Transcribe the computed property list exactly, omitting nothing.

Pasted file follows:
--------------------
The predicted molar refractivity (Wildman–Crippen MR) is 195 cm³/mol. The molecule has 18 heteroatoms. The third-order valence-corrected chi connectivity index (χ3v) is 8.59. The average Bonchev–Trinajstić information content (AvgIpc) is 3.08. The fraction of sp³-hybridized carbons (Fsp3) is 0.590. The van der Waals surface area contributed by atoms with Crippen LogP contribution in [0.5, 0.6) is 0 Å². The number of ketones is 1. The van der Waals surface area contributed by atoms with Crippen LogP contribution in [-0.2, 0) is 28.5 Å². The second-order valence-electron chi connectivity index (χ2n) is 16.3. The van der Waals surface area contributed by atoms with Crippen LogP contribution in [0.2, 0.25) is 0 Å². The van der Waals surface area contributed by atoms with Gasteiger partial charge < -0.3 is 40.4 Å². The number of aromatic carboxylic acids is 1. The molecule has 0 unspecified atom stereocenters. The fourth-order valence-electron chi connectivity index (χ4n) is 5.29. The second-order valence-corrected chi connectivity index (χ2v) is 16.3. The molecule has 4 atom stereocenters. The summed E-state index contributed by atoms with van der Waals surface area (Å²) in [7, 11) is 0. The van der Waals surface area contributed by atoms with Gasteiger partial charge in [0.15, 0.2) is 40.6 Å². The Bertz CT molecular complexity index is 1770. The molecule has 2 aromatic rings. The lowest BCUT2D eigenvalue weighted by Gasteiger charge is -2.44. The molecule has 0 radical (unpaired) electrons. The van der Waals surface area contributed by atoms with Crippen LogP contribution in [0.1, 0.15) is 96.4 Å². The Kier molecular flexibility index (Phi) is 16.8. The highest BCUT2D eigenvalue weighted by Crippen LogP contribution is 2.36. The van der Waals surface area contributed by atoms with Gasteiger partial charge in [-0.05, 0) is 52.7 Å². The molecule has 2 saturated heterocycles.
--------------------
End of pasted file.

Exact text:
The predicted molar refractivity (Wildman–Crippen MR) is 195 cm³/mol. The molecule has 18 heteroatoms. The third-order valence-corrected chi connectivity index (χ3v) is 8.59. The average Bonchev–Trinajstić information content (AvgIpc) is 3.08. The fraction of sp³-hybridized carbons (Fsp3) is 0.590. The van der Waals surface area contributed by atoms with Crippen LogP contribution in [0.5, 0.6) is 0 Å². The number of ketones is 1. The van der Waals surface area contributed by atoms with Crippen LogP contribution in [-0.2, 0) is 28.5 Å². The second-order valence-electron chi connectivity index (χ2n) is 16.3. The van der Waals surface area contributed by atoms with Crippen LogP contribution in [0.2, 0.25) is 0 Å². The van der Waals surface area contributed by atoms with Gasteiger partial charge < -0.3 is 40.4 Å². The number of aromatic carboxylic acids is 1. The molecule has 0 unspecified atom stereocenters. The fourth-order valence-electron chi connectivity index (χ4n) is 5.29. The second-order valence-corrected chi connectivity index (χ2v) is 16.3. The molecule has 4 atom stereocenters. The summed E-state index contributed by atoms with van der Waals surface area (Å²) in [7, 11) is 0. The van der Waals surface area contributed by atoms with Gasteiger partial charge in [0.15, 0.2) is 40.6 Å². The Bertz CT molecular complexity index is 1770. The molecule has 2 aromatic rings. The lowest BCUT2D eigenvalue weighted by Gasteiger charge is -2.44. The molecule has 0 radical (unpaired) electrons. The van der Waals surface area contributed by atoms with Crippen LogP contribution in [0.1, 0.15) is 96.4 Å². The Kier molecular flexibility index (Phi) is 16.8. The highest BCUT2D eigenvalue weighted by Crippen LogP contribution is 2.36. The van der Waals surface area contributed by atoms with Gasteiger partial charge in [-0.05, 0) is 52.7 Å². The molecule has 2 saturated heterocycles.